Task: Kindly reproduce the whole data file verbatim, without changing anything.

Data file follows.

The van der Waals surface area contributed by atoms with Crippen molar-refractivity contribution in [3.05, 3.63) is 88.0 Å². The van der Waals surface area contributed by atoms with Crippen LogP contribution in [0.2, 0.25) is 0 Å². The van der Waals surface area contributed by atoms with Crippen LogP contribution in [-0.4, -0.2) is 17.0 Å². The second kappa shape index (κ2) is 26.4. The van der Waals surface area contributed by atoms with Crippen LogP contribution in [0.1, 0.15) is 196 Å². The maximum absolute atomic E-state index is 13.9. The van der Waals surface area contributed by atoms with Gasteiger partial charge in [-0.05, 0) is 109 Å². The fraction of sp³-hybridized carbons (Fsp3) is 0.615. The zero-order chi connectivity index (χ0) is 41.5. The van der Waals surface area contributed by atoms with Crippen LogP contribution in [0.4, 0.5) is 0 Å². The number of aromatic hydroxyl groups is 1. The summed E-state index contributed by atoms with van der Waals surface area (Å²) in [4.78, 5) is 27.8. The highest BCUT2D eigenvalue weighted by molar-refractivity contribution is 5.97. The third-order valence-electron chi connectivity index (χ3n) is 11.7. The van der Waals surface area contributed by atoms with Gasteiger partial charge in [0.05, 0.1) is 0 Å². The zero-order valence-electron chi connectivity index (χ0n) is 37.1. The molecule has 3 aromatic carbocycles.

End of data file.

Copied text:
The van der Waals surface area contributed by atoms with Crippen molar-refractivity contribution in [3.05, 3.63) is 88.0 Å². The van der Waals surface area contributed by atoms with Crippen LogP contribution in [0.2, 0.25) is 0 Å². The van der Waals surface area contributed by atoms with Crippen LogP contribution in [-0.4, -0.2) is 17.0 Å². The second kappa shape index (κ2) is 26.4. The van der Waals surface area contributed by atoms with Crippen LogP contribution in [0.1, 0.15) is 196 Å². The maximum absolute atomic E-state index is 13.9. The van der Waals surface area contributed by atoms with Gasteiger partial charge in [-0.05, 0) is 109 Å². The fraction of sp³-hybridized carbons (Fsp3) is 0.615. The zero-order chi connectivity index (χ0) is 41.5. The van der Waals surface area contributed by atoms with Crippen LogP contribution in [0.4, 0.5) is 0 Å². The number of aromatic hydroxyl groups is 1. The summed E-state index contributed by atoms with van der Waals surface area (Å²) in [4.78, 5) is 27.8. The highest BCUT2D eigenvalue weighted by molar-refractivity contribution is 5.97. The third-order valence-electron chi connectivity index (χ3n) is 11.7. The van der Waals surface area contributed by atoms with Gasteiger partial charge in [0.05, 0.1) is 0 Å². The zero-order valence-electron chi connectivity index (χ0n) is 37.1. The molecule has 3 aromatic carbocycles.